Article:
The winners of the Movin’On Challenge Design 2022 are creating an inclusive, physically connected world

Formerly known as the Michelin Challenge Design, the international competition has a rich 21-year history when it comes to fostering and encouraging innovation from the brightest minds in the design industry. Over the last two decades, the challenge issued a broad brief to designers, asking them to create innovative mobility solutions that push the boundaries of human ingenuity, creativity, and even empathy. For the year 2022, the now rebranded Movin’On Challenge Design invited participants to rally around the theme of ‘DELIVERED’, which drew focus on logistical equality and equitability, or being able to get goods and services to the people who need them.

For the year 2022, the Movin’On Challenge Design extended beyond mere transportation. The brief was made open to artists, designers, engineers, architects, city planners, creatives, or anyone with a strong vision to build a more equitable, sustainable future by considering mankind’s need for and relation to mobility. With the challenge coming to a close on the 1st of March followed by an intense jury phase, the Movin’on Challenge Design unveiled its 3 winners for the year 2022.

Click here to see all the Winning Designs of the 2022 Movin’On Challenge Design

First Prize – AGORA by Damián Mora, Pau Verdú, Fabiana Pando, Víctor Fernández, María Mora

Aligned with UN Sustainability Goals, AGORA is a moving cultural center that helps energize and activate communities with cultural activities. ” In a future where more and more people work from home, the access to activities related to culture, leisure and entertainment need to be diversified,” say the designers behind AGORA. “Although the trend towards digitization promotes access to culture from homes, digital media should not replace next the unique experience in face-to-face spaces of culture and entertainment.” Embellished with LED panels on the outside to inform and attract, and a dynamic surface on the inside that seems a lot like a museum or experience center on wheels, AGORA helps bring connectivity, diversity, and inclusivity to areas where they’re needed the most.

Second Prize – GAC FORMA, Sharon Ramalingam Radhakrishnan

“Being one of the highly populated places in the world, Sao Paulo, Brazil, faces the congestion problem”, explains designer Sharon Ramalingam Radhakrishnan. “This developing metropolis doesn’t have the adequate public transport because of spatial social inequality.” To combat this, GAC FORMA is a unique-looking subscription-based automobile that allows everyone to own a car without necessarily spending large sums of money on them. The car bridges financial and social inequality while also solving the city’s congestion problem. Moreover, designed as a cultural hat-tip to Brazil’s history, the car’s design is inspired by a hammock, which was used by Brazilians as early as the 16th century to elevate and protect them from animals in the forest.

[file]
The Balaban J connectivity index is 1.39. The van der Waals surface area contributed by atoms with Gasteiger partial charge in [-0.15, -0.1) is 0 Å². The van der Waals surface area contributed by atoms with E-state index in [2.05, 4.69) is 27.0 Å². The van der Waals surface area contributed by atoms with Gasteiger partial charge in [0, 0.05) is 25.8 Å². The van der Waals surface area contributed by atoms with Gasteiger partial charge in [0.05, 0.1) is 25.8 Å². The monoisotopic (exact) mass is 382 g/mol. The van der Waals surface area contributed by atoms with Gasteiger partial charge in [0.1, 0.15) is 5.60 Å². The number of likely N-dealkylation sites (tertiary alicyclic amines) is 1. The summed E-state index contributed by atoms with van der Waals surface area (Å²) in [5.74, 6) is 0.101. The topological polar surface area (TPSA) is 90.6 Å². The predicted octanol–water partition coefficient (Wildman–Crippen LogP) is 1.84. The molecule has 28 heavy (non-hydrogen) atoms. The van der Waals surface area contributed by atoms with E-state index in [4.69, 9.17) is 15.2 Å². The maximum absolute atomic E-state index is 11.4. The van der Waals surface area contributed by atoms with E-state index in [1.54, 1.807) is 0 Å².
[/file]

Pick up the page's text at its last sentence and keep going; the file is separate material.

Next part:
Third Prize – R.R:ALPHA, Sheik Imthiyas Ahamed

As of 2020, an estimated 65% of India’s population lives in rural areas, with nearly hundreds of millions migrating to the city because of a staggering lack of essential goods and services for necessities, education, and treatment. RR Alpha is a vision to bridge between rural and urban to fulfil the rural requirements. Designed as a large vehicle with a built-in gyroscope and a zorb-inspired driver cabin, the RR Alpha provides the perfect level of stability required to commute between urban and rural setups while comfortably dealing with uneven roads, mud, terrain, and mountainous precipices. “This solution can deliver a large number of goods of different terrain simultaneously”, says designer Sheik Imthiyas Ahamed. “Many Indian rural face flood situations in periodic time RR. Alpha being amphibious, will help to deliver supplies in flood condition as well.”

Judge’s Award – SpaceX Bernard by Akkash Kohli, Niko Pekkarinnen, Hyeon Jeong

Designed for fire fighting and rescue missions, the SpaceX Bernard (named after the St. Bernard dog that does rescue missions too) is a multi-part vehicle that was purpose-built to save lives by ‘delivering’ safety services to people in a format that’s smaller and more compact than a fire truck. The vehicle comes with a ‘Fire Side’ that sports a coiled firehose for firefighting, a ‘Port Side’ for entry and exit, and a central cabin for as many as 4 refugees at any given point in time.

Judge’s Award – OWL by Chao-Lung Cheng

Designed to work entirely on solar power, the OWL drone helps with deliveries in rural parts of the world. Envisioned initially as a way to help distribute education and learning supplies, the OWL actually provides a great autonomous, energy-efficient delivery system that can work across industries, bridging the logistical gap between rural and urban parts of a region. The OWL comes with a carbon fiber construction and three propellers, and sports a large solar panel on its top that helps prolong its flight times during the day by keeping it recharged via solar energy. While it’s unclear if the OWL works entirely off solar power, it can use a strategy similar to the Lucid EV, using solar energy to dramatically increase its range.

Click here to see all the Winning Designs of the 2022 Movin’On Challenge Design